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A glossary for interactive technologies:

Acousmatic sound, acousmatic space
"Acousmatic sound is sound one hears without seeing their originating cause - a invisible sound source. Radio, phonograph and telephone, all which transmit sounds without showing their emitter are acousmatic media

Offscreen sound in film is sound that is acousmatic, relative to what is shown in the shot. In a film an acousmatic situation can develop along two different scenarios: either a sound is visualised first, and subsequently acousmatized, or it is a acousmatic to start with, and is visualized only afterward.

* The first cause associates a sound with a precise image from the outset. This Image can then reappear in the audience mind each time the sound is heard off screen
* The second case, common to moody mystery films, keeps the sound´s cause a secret before revealing all. (De-acousmatization)

Opposite of Acousmatic sound is Visualized sound - a sound accompanied by the sight of its source or cause. In film an onscreen sound whose source appears in the image, and belongs to the reality represented therein."

(Edited excerpt: Michel Chion, Audio-Vision: Sound on the Screen) via Maria Castro

Aha! effect
In this context: An epiphanial moment of "understanding"; seeing it in a new or different way, recognising new relationships where there were none before. The "aha-effect" or lightbulb moment. Sudden "understanding". The Eureka moment.

"Seeing and understanding the true nature of something. It is, in other words, a  conscious  recognition of "pre-associational" Gestalts or organized wholes.  So the reason for insight not getting more attention is rather clear:  The physiological, behavioral, and cognitive mainstreams of modern psychology don't deal with consciousness, Gestalts, or the conscious recognition of Gestalts." (thanks to Chris Roast)

uses physical or emotional body actions to trigger an external device. In return information about these in some cirumstances unconscious physiological process' are mirrored back to the person as visual, auditory, or tactile signals. This enables to excert certain control over the physical activity. This is usually experienced as very moving and intensive. Commonly used as a therapeutic device against pain, stress lately also to trigger interactive art installations. Examples: Ulrike Gabriel, Charlotte Davies, David Rokeby. Has been excellently described by David Rokeby.
See also Transformation

Two or more people participating in a mutually beneficial activity to achieve a common goal. Collaboration typically involves planning, communication, shared agency. It occurs through understanding of the issues, open communication, mutual trust, and tolerance of differing points of view. To collaborate means to co-labor, working together.

Embodied Interaction
"Using the physical world as a medium for interacting with digital technology", "the creation, manipulation and sharing of meaning through engaged interaction with artefacts" This revolutionary concept emerged from Paul Dourish conceptually fusing tangible computing (using everyday interactions and artefacts as interfaces to digital media) and social computing (meaning changes through context and social patterns that are negotiated and fluid). More about this here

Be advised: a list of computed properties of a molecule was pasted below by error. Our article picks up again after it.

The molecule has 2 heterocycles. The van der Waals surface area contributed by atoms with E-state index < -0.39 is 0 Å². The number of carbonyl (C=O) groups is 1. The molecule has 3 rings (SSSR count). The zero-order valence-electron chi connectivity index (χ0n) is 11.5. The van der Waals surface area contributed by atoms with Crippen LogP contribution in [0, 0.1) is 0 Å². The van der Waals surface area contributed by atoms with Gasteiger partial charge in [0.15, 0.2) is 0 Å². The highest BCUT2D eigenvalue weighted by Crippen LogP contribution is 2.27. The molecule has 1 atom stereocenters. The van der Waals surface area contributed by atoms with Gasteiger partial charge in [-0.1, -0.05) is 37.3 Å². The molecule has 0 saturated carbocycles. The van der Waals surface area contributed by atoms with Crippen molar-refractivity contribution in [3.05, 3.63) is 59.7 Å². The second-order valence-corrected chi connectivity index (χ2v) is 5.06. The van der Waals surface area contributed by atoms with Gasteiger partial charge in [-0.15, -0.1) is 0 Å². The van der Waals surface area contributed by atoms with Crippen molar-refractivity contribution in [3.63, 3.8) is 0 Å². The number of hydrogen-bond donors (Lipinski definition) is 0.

Experiential Quality
in this context the perceived experiential intensity of the different constituents (sound, image, voice, usability, responsiveness, its form and content) of the interactive installation as one whole, coherent work. This also includes its look and feel, behaviour and content.

Feeling of interconnectedness
in this telematic context the vivid experience of a live connection with a remote place or person. People experience this for example in the written form of online chat more then during a chat on the telephone. The acoustic link of the phone provides a factual external connection whereas the written chat is more an imaginative internal one. The special immersive properties of the verbal-acoustic exchange leave less dissociate and reflective factulties.

Flow Experience As described by Mihaly Csikszentmihalyi flow "is optimal state of experience for the individual is one in which intentions are not in conflict with each other. In this state of inner harmony people can freely choose to invest their psychic energy in goals that are congruent with the rest of their intentions. Subjectively this is felt as a state of heightened energy, a state of increased control. This experience is considered challenging and enjoyable. Inviduals are immersed in this situation and can loose track of time.

Richard Bartle writes:Computer Mediated Communications (CMC) researchers view "perceptual immersion" and "psychological immersion" as equal partners; virtual world designers view psychological immersion as paramount, considering perceptual immersion to be merely one of many possible means to achieve that end.

Immersion is also connected with the psychological concept of flow. Indeed, some designers see the two as equivalent. Flow is an exhilarating sense of control and mastery that can arise from pursuing a focused, goal-driven activity; it's a deep involvement that transcends distractions and sense of time, leading to an ecstatic state of peak productivity. However, although flow regularly occurs in virtual worlds, it's not the kind of immersion that I'm talking about here. Players can be fully immersed without any sense of ecstasy-indeed, they could be quite miserable. Flow and immersion (as I mean it here) can play off each other, but neither is dependent on the other.
... immersion is often misunderstood. It's an important facilitator, but that's all that is [...] it's not immersion that itself is intoxicating, rather, it's what immersion helps deliver: identity.
Designing Virtual Worlds by Richard Bartle, 2003, p. 157, New Riders Pub.